Music is inherently subjective (then again so is film, I mean…), so I’m sure others will vociferously disagree with my stance that Into the Woods is mediocre. True to Sondheim’s works, he establishes character-based melodies that fold and cascade atop one another, weaving in and out. The problem is when none of those melodies captures your attention. These are not humable tunes. To my ears, the songs just collided into one another forming one long string of tonal mélange. The singing is more than adequate by the performers (though Pine’s crooning is a bit subpar) but the songs just flatline. I just took a break from writing and listened through Amazon.com’s soundtrack for the show, sampling every song one again, and they all just blend together. There isn’t one song that burrows its way inside your brain, taking residence beyond the immediate. Then again, if you’re one of the fans of the show who loves these songs then having a fresh coat of Hollywood production will make them sound even better for you, especially with Corden and Blunt and Streep as the top performers.
Another hindrance for me was that I found many of these characters to be insufferably annoying. I found Red Riding Hood and Jack to be irksome and thieves, and so I didn’t feel much sympathy when Jack’s breaking and entering and giant manslaughter lead to dire consequences in the last act. Does not the lady giant deserve her vengeance? Her home was broken into, pilfered for its valuables, a small portion of which would have been sufficient but Jack cannot help his felonious ways, and then the boy killed her husband in a hasty escape attempt. If anything, I would have preferred the lady giant picking her teeth with the plucky lad. I also wanted Little Red to remain in the belly of the wolf (spoiler alert?). Cinderella lost my interest with her wishy-washy behavior. I believe it’s meant to be funny that she keeps returning and running off for three days in a row of princely balls. Another way of looking at that behavior is frustration. The only characters I actively cared about were the Baker and his wife, and the calamitous plotting of the musical’s second half tested even those allegiances.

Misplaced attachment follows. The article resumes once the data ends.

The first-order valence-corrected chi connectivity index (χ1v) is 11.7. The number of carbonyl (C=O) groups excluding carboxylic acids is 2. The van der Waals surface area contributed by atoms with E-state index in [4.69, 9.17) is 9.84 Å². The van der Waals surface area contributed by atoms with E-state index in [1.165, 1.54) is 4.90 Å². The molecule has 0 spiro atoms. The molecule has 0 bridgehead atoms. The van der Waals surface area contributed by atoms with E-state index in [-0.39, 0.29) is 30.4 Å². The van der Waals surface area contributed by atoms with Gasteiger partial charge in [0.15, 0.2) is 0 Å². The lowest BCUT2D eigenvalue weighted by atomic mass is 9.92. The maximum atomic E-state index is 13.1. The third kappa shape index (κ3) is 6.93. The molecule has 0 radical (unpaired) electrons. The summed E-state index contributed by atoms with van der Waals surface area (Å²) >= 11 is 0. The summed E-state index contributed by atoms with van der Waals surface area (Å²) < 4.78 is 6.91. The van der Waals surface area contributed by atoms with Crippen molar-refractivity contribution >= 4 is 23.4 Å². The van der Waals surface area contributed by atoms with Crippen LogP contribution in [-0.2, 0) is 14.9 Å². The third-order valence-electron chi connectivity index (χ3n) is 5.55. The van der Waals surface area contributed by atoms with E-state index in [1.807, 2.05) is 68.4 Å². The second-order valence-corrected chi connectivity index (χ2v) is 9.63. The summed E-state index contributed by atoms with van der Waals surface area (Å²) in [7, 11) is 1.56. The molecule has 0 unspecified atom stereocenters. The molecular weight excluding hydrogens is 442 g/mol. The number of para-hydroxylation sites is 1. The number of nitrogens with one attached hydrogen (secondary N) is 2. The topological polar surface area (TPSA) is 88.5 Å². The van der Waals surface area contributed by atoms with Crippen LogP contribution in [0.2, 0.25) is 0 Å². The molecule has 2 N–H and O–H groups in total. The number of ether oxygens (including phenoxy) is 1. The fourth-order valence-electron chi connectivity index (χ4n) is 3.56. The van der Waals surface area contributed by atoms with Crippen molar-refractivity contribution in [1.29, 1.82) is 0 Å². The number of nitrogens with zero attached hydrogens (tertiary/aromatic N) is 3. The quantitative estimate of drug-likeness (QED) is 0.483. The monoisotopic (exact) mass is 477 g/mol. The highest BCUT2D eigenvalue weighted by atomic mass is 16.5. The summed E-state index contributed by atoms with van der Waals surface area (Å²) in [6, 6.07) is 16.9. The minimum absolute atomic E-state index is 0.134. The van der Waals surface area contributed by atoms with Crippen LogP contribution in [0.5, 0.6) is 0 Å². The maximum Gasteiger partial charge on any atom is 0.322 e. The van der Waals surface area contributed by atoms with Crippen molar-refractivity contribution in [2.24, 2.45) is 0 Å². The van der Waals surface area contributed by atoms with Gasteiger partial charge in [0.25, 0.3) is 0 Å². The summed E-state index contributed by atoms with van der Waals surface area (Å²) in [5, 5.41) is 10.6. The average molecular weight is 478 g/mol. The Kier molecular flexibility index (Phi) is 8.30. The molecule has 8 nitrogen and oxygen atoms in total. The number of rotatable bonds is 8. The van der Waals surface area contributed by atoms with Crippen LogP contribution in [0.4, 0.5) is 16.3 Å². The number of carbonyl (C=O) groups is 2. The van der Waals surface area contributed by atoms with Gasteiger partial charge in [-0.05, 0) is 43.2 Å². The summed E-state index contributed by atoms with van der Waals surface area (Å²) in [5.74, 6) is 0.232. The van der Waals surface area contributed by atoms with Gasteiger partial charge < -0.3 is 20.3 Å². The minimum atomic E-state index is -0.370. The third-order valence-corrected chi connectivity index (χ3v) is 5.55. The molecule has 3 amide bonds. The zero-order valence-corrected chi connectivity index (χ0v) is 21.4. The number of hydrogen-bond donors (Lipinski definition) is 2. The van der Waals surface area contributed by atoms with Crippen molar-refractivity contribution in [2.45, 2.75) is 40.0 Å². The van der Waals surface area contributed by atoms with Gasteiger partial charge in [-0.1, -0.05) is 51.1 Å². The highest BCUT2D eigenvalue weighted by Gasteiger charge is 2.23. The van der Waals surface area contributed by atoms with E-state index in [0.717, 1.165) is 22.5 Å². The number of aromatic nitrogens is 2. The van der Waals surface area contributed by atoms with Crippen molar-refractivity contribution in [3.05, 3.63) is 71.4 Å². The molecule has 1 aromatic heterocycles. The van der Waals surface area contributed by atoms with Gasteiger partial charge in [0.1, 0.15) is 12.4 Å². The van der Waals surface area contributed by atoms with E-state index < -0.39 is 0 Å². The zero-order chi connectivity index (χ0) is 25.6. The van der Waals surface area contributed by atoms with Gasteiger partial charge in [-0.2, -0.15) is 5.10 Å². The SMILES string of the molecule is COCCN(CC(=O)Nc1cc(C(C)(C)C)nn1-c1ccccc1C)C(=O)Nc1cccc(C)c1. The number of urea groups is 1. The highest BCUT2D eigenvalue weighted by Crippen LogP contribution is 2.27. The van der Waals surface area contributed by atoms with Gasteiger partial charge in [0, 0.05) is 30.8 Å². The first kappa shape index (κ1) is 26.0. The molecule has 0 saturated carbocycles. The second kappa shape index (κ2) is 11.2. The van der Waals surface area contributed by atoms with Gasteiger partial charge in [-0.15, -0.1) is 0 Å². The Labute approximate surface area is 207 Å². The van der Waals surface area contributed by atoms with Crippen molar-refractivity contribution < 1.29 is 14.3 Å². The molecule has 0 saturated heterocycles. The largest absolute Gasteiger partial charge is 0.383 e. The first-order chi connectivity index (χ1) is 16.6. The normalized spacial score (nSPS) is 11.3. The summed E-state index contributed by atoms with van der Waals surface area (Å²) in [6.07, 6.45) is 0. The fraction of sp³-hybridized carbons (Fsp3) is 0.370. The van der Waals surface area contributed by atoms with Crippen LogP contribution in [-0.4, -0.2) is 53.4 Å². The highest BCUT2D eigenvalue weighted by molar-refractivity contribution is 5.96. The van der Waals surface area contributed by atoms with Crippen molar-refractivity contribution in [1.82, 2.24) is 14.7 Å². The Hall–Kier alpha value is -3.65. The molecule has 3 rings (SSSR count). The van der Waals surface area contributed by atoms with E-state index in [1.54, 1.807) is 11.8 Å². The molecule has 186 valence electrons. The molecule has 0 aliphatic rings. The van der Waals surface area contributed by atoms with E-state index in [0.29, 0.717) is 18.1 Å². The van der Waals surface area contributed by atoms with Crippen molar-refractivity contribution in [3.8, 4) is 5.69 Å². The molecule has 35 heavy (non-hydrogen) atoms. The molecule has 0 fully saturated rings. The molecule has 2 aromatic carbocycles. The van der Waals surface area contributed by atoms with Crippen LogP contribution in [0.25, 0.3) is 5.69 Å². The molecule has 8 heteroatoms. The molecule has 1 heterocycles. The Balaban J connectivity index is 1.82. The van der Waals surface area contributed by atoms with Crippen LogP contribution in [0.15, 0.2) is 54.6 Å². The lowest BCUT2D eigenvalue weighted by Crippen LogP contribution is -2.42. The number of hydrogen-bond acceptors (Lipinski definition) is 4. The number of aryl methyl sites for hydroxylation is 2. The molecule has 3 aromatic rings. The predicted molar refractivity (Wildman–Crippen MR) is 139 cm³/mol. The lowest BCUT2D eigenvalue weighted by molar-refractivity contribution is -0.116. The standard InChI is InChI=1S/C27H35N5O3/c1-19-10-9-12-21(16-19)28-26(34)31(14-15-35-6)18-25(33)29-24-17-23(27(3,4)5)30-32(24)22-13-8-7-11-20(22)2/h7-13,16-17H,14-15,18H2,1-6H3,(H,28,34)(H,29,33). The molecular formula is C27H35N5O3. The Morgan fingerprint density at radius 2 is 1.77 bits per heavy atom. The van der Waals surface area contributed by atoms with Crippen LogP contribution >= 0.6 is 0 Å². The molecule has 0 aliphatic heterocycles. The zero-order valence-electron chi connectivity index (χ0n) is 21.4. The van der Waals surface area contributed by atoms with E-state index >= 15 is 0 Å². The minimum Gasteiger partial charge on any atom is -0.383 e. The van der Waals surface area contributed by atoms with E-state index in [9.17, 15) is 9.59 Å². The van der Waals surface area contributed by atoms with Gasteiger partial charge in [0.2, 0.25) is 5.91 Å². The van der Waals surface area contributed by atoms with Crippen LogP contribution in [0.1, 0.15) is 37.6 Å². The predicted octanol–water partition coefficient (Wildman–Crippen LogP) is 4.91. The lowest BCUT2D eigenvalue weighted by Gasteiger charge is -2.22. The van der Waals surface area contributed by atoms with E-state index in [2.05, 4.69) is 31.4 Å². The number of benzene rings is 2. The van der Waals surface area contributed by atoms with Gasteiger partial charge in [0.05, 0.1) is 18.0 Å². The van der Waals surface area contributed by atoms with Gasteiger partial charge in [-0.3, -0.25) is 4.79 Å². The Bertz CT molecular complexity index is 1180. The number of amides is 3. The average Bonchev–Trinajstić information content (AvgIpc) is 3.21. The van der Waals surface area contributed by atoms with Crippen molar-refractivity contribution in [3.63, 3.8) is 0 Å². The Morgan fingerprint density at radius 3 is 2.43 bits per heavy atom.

The story gets to be rather redundant as well once the main characters are established and their plight is set in motion. I suppose I can now understand why Into the Woods is one of the most popular stage productions to perform at high schools and colleges: the scarcity of scene changes. Much like other aspects of the film, the setting just blends together and becomes tiresome. My pal Eric Muller remarked, “It’s called Into the Woods and not Into Multiple Sets.” I got sick of the woods. The plotting requires the various characters to keep running into one another again and again. It’s amusing at first but once it keeps going, and going, and going, the repetition loses its charm. You start to feel like the show is as lost as the characters and just going in circles to bide its time.
Acting-wise, I cannot fault the big-screen version. Blunt (Edge of Tomorrow) has a great singing voice and has shown great range as an actress in 2014. Streep improves upon her shaky start to musical theater from Mamma Mia. She’s still the great Meryl and seems to be one of the few people having fun. She enlivens every scene she’s in. Pine (Star Trek Into Darkness) is enjoyably self-involved as his caddish prince. Depp (Transcendence) is suitably lascivious though he only has about five minutes on screen. Corden (soon to be the new host of CBS’ Late Late Show in 2015) is the real standout. The man has a self-effacing likeability to him that serves as an anchor for the show. He’s funny and tender but he’s the heart of the story, and the film is at its best with Corden as its center.
If you’re a fan of the original Into the Woods, chances are you’ll likely find enough in this adaptation to enjoy. Director Rob Marshall (Chicago) and his crew re definitely fans and you can feel their appreciation for the source material. However, if this is your first exposure to the Broadway show, then you may too find the characters annoying, the commentary underdeveloped and dated, the songs tuneless and unmemorable, and the plotting to be redundant and tedious. The actors do what they can but it was ultimately a losing cause to my ears. I found the film more exhausting than transporting. I’m at a loss how people can work up such passions for a show that feels so thoroughly blah. I await the Sondheim crowd to tar and feather me as an ignorant heathen, but there you have it. Into the Woods is an underwhelming musical that made me want to turn on the radio.
Nate’s Grade: C